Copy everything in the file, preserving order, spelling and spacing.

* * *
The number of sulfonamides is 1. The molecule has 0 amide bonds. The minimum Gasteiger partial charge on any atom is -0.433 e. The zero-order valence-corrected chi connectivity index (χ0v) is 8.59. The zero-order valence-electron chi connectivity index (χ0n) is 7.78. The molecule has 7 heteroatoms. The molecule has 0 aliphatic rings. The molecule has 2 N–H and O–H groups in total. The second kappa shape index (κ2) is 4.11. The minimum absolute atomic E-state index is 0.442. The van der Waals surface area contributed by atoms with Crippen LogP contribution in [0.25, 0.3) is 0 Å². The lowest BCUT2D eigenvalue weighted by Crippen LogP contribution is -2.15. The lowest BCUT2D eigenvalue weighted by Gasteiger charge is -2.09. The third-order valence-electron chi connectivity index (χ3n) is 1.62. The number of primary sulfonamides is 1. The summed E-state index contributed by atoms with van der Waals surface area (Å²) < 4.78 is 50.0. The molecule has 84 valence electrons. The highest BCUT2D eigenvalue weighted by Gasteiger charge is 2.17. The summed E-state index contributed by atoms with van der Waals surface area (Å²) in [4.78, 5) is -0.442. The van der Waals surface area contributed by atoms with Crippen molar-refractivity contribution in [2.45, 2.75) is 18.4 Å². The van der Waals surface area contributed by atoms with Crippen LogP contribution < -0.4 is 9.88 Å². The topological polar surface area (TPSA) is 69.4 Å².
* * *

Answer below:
The number of sulfonamides is 1. The molecule has 0 amide bonds. The minimum Gasteiger partial charge on any atom is -0.433 e. The zero-order valence-corrected chi connectivity index (χ0v) is 8.59. The zero-order valence-electron chi connectivity index (χ0n) is 7.78. The molecule has 7 heteroatoms. The molecule has 0 aliphatic rings. The molecule has 2 N–H and O–H groups in total. The second kappa shape index (κ2) is 4.11. The minimum absolute atomic E-state index is 0.442. The van der Waals surface area contributed by atoms with Crippen LogP contribution in [0.25, 0.3) is 0 Å². The lowest BCUT2D eigenvalue weighted by Crippen LogP contribution is -2.15. The lowest BCUT2D eigenvalue weighted by Gasteiger charge is -2.09. The third-order valence-electron chi connectivity index (χ3n) is 1.62. The number of primary sulfonamides is 1. The summed E-state index contributed by atoms with van der Waals surface area (Å²) < 4.78 is 50.0. The molecule has 84 valence electrons. The highest BCUT2D eigenvalue weighted by Gasteiger charge is 2.17. The summed E-state index contributed by atoms with van der Waals surface area (Å²) in [4.78, 5) is -0.442. The van der Waals surface area contributed by atoms with Crippen molar-refractivity contribution in [2.45, 2.75) is 18.4 Å². The van der Waals surface area contributed by atoms with Crippen LogP contribution < -0.4 is 9.88 Å². The topological polar surface area (TPSA) is 69.4 Å².